Eight million of trees will be planted to restore degraded forests. Fruit trees will be planted on 25,000ha to increase agro-forestation, improve productivity and well-being of inhabitants of the four districts. The project propels and fast tracks the Government’s plan to maintain forest cover to 30.4% of the country’s total land area into the future.

The Green Amayaga project will increase the erosion control and protection of marshlands and buffer zones to foster agriculture productivity.

Nyirahabimana Josee 39, a resident of Muyira Sector, Nyanza district commended the initiative saying that erosion control brings hope. She has been a victim of soil erosion for long as her land is located on a steep hill. “Last year, I suffered a big loss when heavy rains washed away 80% of my crops. It has become normal to lose land portions due to erosion since our land are located on hills,” explains Nyirahabima who adds “This project is a great opportunity for me as I will get double benefit. Not only it will help me to control erosion on my soil but I will also plant fruit trees to increase productivity and wellbeing of my three children.”

 

The project will increase erosion control and increase agricultural productivity in Amayaga region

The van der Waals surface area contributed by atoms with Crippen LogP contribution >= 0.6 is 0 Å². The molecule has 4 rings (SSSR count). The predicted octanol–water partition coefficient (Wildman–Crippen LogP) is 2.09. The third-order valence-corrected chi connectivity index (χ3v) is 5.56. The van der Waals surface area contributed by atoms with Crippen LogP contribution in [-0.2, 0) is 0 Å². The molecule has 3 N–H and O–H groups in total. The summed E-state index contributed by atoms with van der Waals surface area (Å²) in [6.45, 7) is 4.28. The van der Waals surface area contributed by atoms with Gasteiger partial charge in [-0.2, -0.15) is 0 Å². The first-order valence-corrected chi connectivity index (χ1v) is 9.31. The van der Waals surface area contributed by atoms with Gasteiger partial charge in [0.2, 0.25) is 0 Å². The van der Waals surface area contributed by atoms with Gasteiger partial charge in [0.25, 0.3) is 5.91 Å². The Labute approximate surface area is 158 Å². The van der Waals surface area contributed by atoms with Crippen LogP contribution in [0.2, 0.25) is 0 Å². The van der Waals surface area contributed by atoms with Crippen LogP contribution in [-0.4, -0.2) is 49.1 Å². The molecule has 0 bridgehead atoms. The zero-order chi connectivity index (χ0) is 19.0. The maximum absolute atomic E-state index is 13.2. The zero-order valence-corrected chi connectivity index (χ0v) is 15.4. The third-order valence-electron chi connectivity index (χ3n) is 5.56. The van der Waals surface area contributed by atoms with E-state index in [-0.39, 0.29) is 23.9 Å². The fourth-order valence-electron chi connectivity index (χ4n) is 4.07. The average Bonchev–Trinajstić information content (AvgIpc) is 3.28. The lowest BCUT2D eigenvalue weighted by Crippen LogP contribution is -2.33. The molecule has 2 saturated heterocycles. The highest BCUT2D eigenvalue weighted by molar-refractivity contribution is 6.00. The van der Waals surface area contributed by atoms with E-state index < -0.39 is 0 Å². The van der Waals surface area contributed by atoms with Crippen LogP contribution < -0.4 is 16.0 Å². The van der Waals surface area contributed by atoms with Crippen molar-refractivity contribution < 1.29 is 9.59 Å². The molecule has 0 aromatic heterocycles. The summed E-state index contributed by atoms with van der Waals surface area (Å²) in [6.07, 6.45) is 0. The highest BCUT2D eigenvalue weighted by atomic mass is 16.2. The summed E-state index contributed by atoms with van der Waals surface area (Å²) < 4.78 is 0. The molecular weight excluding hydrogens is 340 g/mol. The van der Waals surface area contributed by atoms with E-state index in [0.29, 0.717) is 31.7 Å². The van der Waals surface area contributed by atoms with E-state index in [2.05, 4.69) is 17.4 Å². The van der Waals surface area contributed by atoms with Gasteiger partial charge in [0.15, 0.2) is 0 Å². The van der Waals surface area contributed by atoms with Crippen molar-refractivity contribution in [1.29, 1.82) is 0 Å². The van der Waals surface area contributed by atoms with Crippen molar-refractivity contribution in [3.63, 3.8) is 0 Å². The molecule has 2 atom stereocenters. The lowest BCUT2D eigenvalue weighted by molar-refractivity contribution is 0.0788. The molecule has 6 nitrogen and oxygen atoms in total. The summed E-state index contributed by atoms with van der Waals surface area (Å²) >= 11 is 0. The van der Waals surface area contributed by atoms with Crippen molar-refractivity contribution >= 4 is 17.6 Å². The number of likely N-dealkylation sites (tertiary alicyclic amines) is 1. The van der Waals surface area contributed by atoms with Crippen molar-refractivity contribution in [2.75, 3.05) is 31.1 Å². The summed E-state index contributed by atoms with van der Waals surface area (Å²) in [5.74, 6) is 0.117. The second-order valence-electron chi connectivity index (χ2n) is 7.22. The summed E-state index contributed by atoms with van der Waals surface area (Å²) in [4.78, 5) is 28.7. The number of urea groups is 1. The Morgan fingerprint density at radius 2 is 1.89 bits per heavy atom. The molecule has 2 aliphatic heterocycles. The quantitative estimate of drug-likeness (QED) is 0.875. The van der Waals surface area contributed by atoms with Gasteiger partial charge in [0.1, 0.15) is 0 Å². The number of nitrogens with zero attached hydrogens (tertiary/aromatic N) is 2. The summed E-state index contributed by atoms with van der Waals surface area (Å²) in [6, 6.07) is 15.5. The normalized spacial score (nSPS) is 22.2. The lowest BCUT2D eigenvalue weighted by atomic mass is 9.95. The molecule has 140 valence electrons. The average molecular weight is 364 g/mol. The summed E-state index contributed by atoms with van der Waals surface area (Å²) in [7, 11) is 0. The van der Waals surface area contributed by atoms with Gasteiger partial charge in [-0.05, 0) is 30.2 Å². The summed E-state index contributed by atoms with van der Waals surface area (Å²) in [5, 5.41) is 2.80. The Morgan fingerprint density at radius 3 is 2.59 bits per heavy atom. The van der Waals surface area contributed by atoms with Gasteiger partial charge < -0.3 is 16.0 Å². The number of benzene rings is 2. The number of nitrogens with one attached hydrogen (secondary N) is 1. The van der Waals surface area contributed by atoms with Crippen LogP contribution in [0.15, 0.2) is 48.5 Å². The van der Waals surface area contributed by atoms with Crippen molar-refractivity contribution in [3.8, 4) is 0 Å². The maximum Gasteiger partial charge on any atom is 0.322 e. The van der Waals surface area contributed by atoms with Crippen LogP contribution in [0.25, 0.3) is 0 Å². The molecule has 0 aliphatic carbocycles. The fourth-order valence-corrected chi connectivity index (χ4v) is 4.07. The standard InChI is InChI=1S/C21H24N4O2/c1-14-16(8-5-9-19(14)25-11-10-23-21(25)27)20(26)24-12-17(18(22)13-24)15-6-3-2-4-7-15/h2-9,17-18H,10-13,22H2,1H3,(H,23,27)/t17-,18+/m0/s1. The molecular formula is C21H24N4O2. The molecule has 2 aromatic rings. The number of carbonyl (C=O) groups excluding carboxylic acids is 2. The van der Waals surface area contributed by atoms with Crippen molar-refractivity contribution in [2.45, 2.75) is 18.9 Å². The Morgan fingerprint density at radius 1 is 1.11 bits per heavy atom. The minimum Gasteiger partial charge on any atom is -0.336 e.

“By integrating a climate investment lens to our work, we can create a new type of farming – carbon farming – potentially more lucrative and sustainable than traditional crops,” said Maxwell Gomera, UNDP Resident Representative in Rwanda.

In total, 263,000 hectares of agricultural land will be restored and rehabilitated. Small and large watersheds will also be rehabilitated and restored to provide water for human consumption as well as livestock and agriculture activities. The project will strengthen the resilience of communities and biodiversity and contribute to climate change stabilization.

Overall, 1.3 million persons from Gisagara, Nyanza, Kamonyi, and Ruhango districts will benefits from the project, including 362,000 direct beneficiaries. The project will create green jobs for people, over 90% of them being youth and women.

7,500 households will be provided with small livestock to increase livelihoods resilience of local communities in four districts. 60,000 households will be provided with improved and energy-efficient cooking stoves to decrease wood consumption by at least 25%.

“The Green Amayaga project is yet another example of the Government and people of Rwanda’s remarkable levels of preparedness and creativity. Restoring biodiversity and landscapes is not just good sense in these extraordinary times, it is imperative. When biodiversity thrives, we all thrive,” said Maxwell.

UNDP has been working with the Government of Rwanda and other partners to address development challenges by supporting various programmes and initiative aimed at increasing social and economic resilience and achieve sustainable development.

Reiterating UNDP’s support to green growth initiatives and solutions, Maxwell said “I would like to reaffirm UNDP’s commitment to strengthening our partnership for building back a better economy and society, one that will combat climate change and unsustainable management of the environment and improve the wealth and livelihoods of the people of Rwanda."